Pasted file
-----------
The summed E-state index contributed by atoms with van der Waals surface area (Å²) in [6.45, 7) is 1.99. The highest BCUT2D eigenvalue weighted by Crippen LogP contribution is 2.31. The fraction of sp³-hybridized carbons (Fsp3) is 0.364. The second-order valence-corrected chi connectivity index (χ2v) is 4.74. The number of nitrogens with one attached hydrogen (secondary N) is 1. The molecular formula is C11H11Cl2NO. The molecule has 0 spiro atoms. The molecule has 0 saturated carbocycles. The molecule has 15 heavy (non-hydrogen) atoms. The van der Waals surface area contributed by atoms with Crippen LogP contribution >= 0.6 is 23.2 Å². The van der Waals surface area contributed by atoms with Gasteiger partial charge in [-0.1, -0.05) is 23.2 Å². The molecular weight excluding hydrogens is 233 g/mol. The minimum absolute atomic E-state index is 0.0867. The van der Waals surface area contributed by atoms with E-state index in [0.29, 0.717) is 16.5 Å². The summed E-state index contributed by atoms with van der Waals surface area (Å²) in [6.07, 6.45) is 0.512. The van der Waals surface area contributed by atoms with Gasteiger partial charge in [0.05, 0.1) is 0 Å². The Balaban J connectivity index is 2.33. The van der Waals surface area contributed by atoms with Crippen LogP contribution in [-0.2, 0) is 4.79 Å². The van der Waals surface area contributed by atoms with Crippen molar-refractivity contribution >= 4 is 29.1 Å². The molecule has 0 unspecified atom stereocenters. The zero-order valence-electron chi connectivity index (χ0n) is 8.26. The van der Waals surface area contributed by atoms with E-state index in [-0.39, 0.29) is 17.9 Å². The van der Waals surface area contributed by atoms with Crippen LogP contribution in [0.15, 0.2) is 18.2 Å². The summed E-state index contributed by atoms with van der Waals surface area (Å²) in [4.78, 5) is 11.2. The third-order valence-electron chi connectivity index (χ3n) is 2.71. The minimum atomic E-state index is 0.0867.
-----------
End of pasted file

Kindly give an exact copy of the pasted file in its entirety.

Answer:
The summed E-state index contributed by atoms with van der Waals surface area (Å²) in [6.45, 7) is 1.99. The highest BCUT2D eigenvalue weighted by Crippen LogP contribution is 2.31. The fraction of sp³-hybridized carbons (Fsp3) is 0.364. The second-order valence-corrected chi connectivity index (χ2v) is 4.74. The number of nitrogens with one attached hydrogen (secondary N) is 1. The molecular formula is C11H11Cl2NO. The molecule has 0 spiro atoms. The molecule has 0 saturated carbocycles. The molecule has 15 heavy (non-hydrogen) atoms. The van der Waals surface area contributed by atoms with Crippen LogP contribution >= 0.6 is 23.2 Å². The van der Waals surface area contributed by atoms with Gasteiger partial charge in [-0.1, -0.05) is 23.2 Å². The molecular weight excluding hydrogens is 233 g/mol. The minimum absolute atomic E-state index is 0.0867. The van der Waals surface area contributed by atoms with E-state index in [0.29, 0.717) is 16.5 Å². The summed E-state index contributed by atoms with van der Waals surface area (Å²) in [6.07, 6.45) is 0.512. The van der Waals surface area contributed by atoms with Gasteiger partial charge in [0.05, 0.1) is 0 Å². The Balaban J connectivity index is 2.33. The van der Waals surface area contributed by atoms with Crippen LogP contribution in [-0.2, 0) is 4.79 Å². The van der Waals surface area contributed by atoms with Crippen molar-refractivity contribution >= 4 is 29.1 Å². The molecule has 0 unspecified atom stereocenters. The zero-order valence-electron chi connectivity index (χ0n) is 8.26. The van der Waals surface area contributed by atoms with E-state index in [-0.39, 0.29) is 17.9 Å². The van der Waals surface area contributed by atoms with Crippen LogP contribution in [0.15, 0.2) is 18.2 Å². The summed E-state index contributed by atoms with van der Waals surface area (Å²) in [4.78, 5) is 11.2. The third-order valence-electron chi connectivity index (χ3n) is 2.71. The minimum atomic E-state index is 0.0867.